Current Nasdaq rules require companies listed on Nasdaq to publicly disclose information on the gender and racial composition and the LGBTQ+ status of their boards of directors. The rules, designed to encourage more transparent and consistent disclosure of board composition and to increase the diversity of corporate boards, were immediately challenged by two conservative groups.
In an October opinion, the U.S. Court of Appeals for the Fifth Circuit – in All. For Fair Bd. Recruitment v. SEC, No. 21-60626, 2023 WL 6862856 (5th Cir. Oct. 18, 2023) – firmly rebuffed this challenge in a strong vindication of Nasdaq’s right to adopt, and the SEC’s authority to approve, rules furthering diversity. The decision should further encourage progress toward the representation of women, racial minorities, and LGBTQ+ persons on the boards of Nasdaq-listed companies.
The Nasdaq Rules
In August 2021, the SEC approved the rules, which require Nasdaq-listed companies to publicly disclose certain information on the gender and racial composition and the LGBTQ+ status (all self-identified) of their boards of directors.
Listed companies are also required to have at least two directors who are “Diverse,” as defined in the rules, including one self-identified female and one self-identified “Underrepresented Minority,” or to explain why they did not. An “Underrepresented Minority” is one who self-identifies in one or more of the following categories: Black or African American, Hispanic or Latinx, Asian, Native American or Alaska Native, Native Hawaiian or Pacific Islander, or two or more Races or Ethnicities. We discussed the rules in depth in “5 Things to Know About Nasdaq’s Board Diversity Disclosure Requirement.”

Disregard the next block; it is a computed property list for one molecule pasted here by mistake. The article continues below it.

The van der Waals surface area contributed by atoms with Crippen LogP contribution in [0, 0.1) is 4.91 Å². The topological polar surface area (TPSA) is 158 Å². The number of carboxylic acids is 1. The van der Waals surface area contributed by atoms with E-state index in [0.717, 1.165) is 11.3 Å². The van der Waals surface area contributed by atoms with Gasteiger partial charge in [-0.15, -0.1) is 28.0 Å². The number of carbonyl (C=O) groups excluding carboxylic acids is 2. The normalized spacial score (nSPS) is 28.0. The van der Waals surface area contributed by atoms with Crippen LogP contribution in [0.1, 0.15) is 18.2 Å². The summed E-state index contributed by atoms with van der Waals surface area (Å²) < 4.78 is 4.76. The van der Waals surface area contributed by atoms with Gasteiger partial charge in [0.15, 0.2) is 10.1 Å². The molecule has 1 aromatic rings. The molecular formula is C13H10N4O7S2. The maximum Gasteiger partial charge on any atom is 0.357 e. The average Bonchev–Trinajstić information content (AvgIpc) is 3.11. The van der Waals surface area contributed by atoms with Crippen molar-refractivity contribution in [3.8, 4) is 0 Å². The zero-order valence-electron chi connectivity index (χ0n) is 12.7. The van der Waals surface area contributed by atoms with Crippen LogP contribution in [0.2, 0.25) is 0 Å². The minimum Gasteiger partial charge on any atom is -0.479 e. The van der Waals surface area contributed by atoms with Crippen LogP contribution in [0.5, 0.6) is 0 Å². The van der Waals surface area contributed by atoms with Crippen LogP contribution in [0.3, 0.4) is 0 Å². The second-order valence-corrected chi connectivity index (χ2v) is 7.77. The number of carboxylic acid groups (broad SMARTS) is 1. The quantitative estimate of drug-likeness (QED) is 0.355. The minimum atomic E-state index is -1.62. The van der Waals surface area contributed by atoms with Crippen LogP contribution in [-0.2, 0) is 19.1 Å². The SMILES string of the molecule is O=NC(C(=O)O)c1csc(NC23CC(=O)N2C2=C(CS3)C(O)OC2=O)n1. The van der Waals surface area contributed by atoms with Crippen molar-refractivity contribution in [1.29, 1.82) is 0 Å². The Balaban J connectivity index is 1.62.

Two conservative groups, the Alliance for Fair Board Recruitment (AFBR) and the National Center for Public Policy Research (NCPPR), promptly petitioned for review of the SEC’s approval by the Fifth Circuit. In its detailed opinion issued October 18, 2023, the Fifth Circuit denied their petition, finding that:
• Nasdaq is not subject to constitutional constraints under the First or the 14th Amendments because it is neither a “state actor,” nor so entangled with the SEC through the approval process for the rules that it should be treated as a state actor; and
• The SEC’s approval of the rules did not exceed its authority under the Exchange Act.
In reaching its decision, the Fifth Circuit made several important points.
Nasdaq Is Not a “State Actor” Subject to Constitutional Constraints
Petitioners argued that Nasdaq’s adoption or the rules violated the First and the 14th Amendments to the U.S. Constitution. The Court found that neither provision applied because Nasdaq is a private entity—not a state actor.
The Court noted that Nasdaq was not created by statute and is not funded by the U.S. Government: It is a limited liability company wholly owned by Nasdaq, a public company. Its board is selected by its broker-dealer members and by Nasdaq, not by the U.S. Government. To list on Nasdaq, companies enter into individual contracts with Nasdaq. Although Nasdaq, like other self-regulatory organizations, must register with and have its rules approved by the SEC, it does not “operate under the direction or control of the SEC” in a manner that would constitute it as a state actor.
Petitioners argued alternatively that the SEC’s review and approval of the rules made them “fairly attributable to the State” and therefore subject to constitutional scrutiny. The Court found that the approval process did not constitute the “close nexus” between Nasdaq and the government needed to attribute its action to the state.
In adopting the rules, Nasdaq was not performing a “traditional, exclusive public function,” according to the Court. It noted that stock exchanges existed as “private associations regulating their own members before the SEC was created;” that the SEC did not compel Nasdaq to adopt the rules – Nasdaq initiated the process without SEC involvement; and that Nasdaq did not “act jointly” with the SEC. The SEC’s “yes-or-no” approval process did not “entwine” Nasdaq with the SEC such that Nasdaq’s adoption of the Rules constituted state action.